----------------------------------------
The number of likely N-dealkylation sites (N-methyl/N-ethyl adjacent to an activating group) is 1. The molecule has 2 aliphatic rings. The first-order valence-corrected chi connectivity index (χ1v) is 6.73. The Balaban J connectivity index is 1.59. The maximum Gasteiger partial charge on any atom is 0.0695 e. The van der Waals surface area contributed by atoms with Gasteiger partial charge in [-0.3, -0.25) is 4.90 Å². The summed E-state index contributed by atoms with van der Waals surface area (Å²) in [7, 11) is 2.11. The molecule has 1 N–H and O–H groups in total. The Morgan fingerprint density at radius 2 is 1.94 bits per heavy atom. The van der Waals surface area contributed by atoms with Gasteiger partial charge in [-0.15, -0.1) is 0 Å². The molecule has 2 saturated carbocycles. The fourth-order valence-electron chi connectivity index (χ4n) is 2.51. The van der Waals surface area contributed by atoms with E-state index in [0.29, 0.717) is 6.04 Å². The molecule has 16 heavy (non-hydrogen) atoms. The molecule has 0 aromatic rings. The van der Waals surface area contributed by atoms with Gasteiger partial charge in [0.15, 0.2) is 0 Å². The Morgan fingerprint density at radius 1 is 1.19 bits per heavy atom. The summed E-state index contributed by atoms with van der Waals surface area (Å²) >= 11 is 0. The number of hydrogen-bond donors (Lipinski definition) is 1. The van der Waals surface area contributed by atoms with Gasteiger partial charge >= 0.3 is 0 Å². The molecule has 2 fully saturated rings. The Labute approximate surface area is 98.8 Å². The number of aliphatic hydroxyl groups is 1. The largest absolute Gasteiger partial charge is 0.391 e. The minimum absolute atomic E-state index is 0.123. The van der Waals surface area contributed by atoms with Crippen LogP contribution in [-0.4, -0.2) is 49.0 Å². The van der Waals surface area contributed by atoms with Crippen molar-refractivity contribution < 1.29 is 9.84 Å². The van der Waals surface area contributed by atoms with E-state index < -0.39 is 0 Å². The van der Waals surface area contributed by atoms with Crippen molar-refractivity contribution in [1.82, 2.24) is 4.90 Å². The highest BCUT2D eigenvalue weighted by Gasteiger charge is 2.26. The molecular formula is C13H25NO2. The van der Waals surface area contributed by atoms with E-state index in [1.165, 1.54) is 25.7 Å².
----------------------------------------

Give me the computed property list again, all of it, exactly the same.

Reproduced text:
The number of likely N-dealkylation sites (N-methyl/N-ethyl adjacent to an activating group) is 1. The molecule has 2 aliphatic rings. The first-order valence-corrected chi connectivity index (χ1v) is 6.73. The Balaban J connectivity index is 1.59. The maximum Gasteiger partial charge on any atom is 0.0695 e. The van der Waals surface area contributed by atoms with Gasteiger partial charge in [-0.3, -0.25) is 4.90 Å². The summed E-state index contributed by atoms with van der Waals surface area (Å²) in [7, 11) is 2.11. The molecule has 1 N–H and O–H groups in total. The Morgan fingerprint density at radius 2 is 1.94 bits per heavy atom. The van der Waals surface area contributed by atoms with Gasteiger partial charge in [-0.15, -0.1) is 0 Å². The molecule has 2 saturated carbocycles. The fourth-order valence-electron chi connectivity index (χ4n) is 2.51. The van der Waals surface area contributed by atoms with E-state index in [0.29, 0.717) is 6.04 Å². The molecule has 16 heavy (non-hydrogen) atoms. The molecule has 0 aromatic rings. The van der Waals surface area contributed by atoms with Gasteiger partial charge in [0.15, 0.2) is 0 Å². The Morgan fingerprint density at radius 1 is 1.19 bits per heavy atom. The summed E-state index contributed by atoms with van der Waals surface area (Å²) >= 11 is 0. The number of hydrogen-bond donors (Lipinski definition) is 1. The van der Waals surface area contributed by atoms with Gasteiger partial charge >= 0.3 is 0 Å². The molecule has 2 fully saturated rings. The Labute approximate surface area is 98.8 Å². The number of aliphatic hydroxyl groups is 1. The largest absolute Gasteiger partial charge is 0.391 e. The minimum absolute atomic E-state index is 0.123. The van der Waals surface area contributed by atoms with Crippen LogP contribution in [-0.4, -0.2) is 49.0 Å². The van der Waals surface area contributed by atoms with Crippen molar-refractivity contribution < 1.29 is 9.84 Å². The van der Waals surface area contributed by atoms with E-state index < -0.39 is 0 Å². The van der Waals surface area contributed by atoms with Crippen molar-refractivity contribution in [1.82, 2.24) is 4.90 Å². The highest BCUT2D eigenvalue weighted by Gasteiger charge is 2.26. The molecular formula is C13H25NO2. The van der Waals surface area contributed by atoms with E-state index in [1.165, 1.54) is 25.7 Å².